My love affair with Web Design was born out of my complete despair at the very mention of web projects a little over two years ago. At the time, I was part of a small team successfully running a print focussed studio. The very mention of ‘Website’ in the requirement document by a client made me cringe a little. Coming from a print background, where everything is measurable and calculable, foraying into web meant giving up that righteous control over the final output (…or so I thought).
With the increasing frequency of website queries, it became increasingly difficult to shy away from the medium. Then finally, perhaps in a ploy to land all the fun ‘print’ collateral within our client’s requirement, everyone in the studio slowly started opening up to the idea of designing for the web.
The catch was, we needed to be good at it.
First, we found a development team who were ready to support us remotely. Next, we started touching a lot of design software to see which one fit the bill for prototyping for the web. We went with illustrator (at that time, sketch was still very new). All went well until the home page of our first website was staged on a proxy, shared by our developer with us.
If I had my google search history from that day handy, it would look something like this:-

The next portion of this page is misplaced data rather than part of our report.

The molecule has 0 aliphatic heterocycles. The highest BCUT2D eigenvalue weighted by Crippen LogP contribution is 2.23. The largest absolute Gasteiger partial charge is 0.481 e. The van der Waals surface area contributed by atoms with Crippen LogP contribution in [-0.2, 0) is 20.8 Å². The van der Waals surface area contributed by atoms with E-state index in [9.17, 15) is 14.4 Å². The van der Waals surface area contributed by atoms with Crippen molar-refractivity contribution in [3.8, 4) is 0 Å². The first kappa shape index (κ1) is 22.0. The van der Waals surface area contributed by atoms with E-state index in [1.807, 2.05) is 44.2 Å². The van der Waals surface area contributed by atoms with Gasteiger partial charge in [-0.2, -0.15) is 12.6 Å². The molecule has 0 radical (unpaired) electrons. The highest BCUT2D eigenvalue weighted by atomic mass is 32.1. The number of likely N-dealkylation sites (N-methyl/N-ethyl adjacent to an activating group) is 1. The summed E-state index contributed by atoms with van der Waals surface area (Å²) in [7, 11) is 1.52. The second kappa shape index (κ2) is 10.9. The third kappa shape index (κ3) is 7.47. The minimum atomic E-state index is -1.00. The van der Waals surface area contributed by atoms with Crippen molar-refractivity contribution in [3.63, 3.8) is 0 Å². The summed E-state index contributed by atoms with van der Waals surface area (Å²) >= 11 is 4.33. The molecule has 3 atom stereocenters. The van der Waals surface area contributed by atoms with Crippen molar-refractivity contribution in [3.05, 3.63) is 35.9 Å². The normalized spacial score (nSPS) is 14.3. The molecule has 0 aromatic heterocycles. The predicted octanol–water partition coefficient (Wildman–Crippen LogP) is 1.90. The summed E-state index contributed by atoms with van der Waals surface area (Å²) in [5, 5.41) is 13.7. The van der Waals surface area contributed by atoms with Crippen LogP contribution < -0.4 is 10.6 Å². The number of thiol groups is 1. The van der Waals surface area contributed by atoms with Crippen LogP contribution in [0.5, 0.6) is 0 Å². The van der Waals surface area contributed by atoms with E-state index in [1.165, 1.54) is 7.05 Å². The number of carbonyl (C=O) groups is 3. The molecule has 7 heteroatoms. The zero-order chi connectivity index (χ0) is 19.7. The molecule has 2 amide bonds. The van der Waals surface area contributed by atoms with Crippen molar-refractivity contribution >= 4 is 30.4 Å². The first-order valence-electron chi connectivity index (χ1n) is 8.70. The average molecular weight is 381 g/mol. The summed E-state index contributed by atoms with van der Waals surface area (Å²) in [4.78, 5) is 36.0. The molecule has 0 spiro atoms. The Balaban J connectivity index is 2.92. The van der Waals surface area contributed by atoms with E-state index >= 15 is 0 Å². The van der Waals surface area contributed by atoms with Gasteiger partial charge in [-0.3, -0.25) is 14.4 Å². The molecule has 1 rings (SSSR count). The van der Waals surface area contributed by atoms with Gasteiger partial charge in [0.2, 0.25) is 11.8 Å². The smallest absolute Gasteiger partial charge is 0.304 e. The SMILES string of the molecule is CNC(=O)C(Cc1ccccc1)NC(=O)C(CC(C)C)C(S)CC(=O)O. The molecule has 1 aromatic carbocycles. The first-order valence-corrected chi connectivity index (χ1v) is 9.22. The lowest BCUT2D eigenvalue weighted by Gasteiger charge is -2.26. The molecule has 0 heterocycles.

- Typography looks different on web
- Prepare screens for development
- How to specify typography for the web
- How to use Gotham on the web
- Firefox antialiasing
- Licensing web fonts
- Image optimisation for the web
…You get the idea.
When those issues were somewhat answered, I pulled up the staged website on my phone. More Nightmares, more google.
- What unit to use for web
- What TYPOGRAPHY unit to use for the web
- Navigation on mobile
- Grid systems for web
- Adaptive web design
- Responsive web design
- Adaptive vs responsive web design
and many more.
Especially because I worked remotely, I learnt more than I delivered with each web project in the time that would follow. For a designer who is making a similar transition from print to web, here are a few of my personal notes:
1. Keep the print designer alive.
Because of my print roots, I was spoilt for perfection. It helped to start off from a place where I had complete control over the medium. It made me want to enforce better UX & UI practices to deliver the intended output on the browser.
2. Even great developers are only as good as your design handover
- My first ever website handover was an illustrator file.
- My latest website handover had: A document containing important notes and references, style guides for colour and typography, grid specifications for different browsers, mockups in different screen sizes, animated gifs and annotations for interactive behaviour and a Trello board to manage development reviews.
3. Be hands-on!
Earlier this September, I attended a nine week immersive web development program — conducted by the good folks at HackerYou Inc. This has been one of the most significant decisions I’ve made for my own design process. Writing code means having more bits of information I could have control over.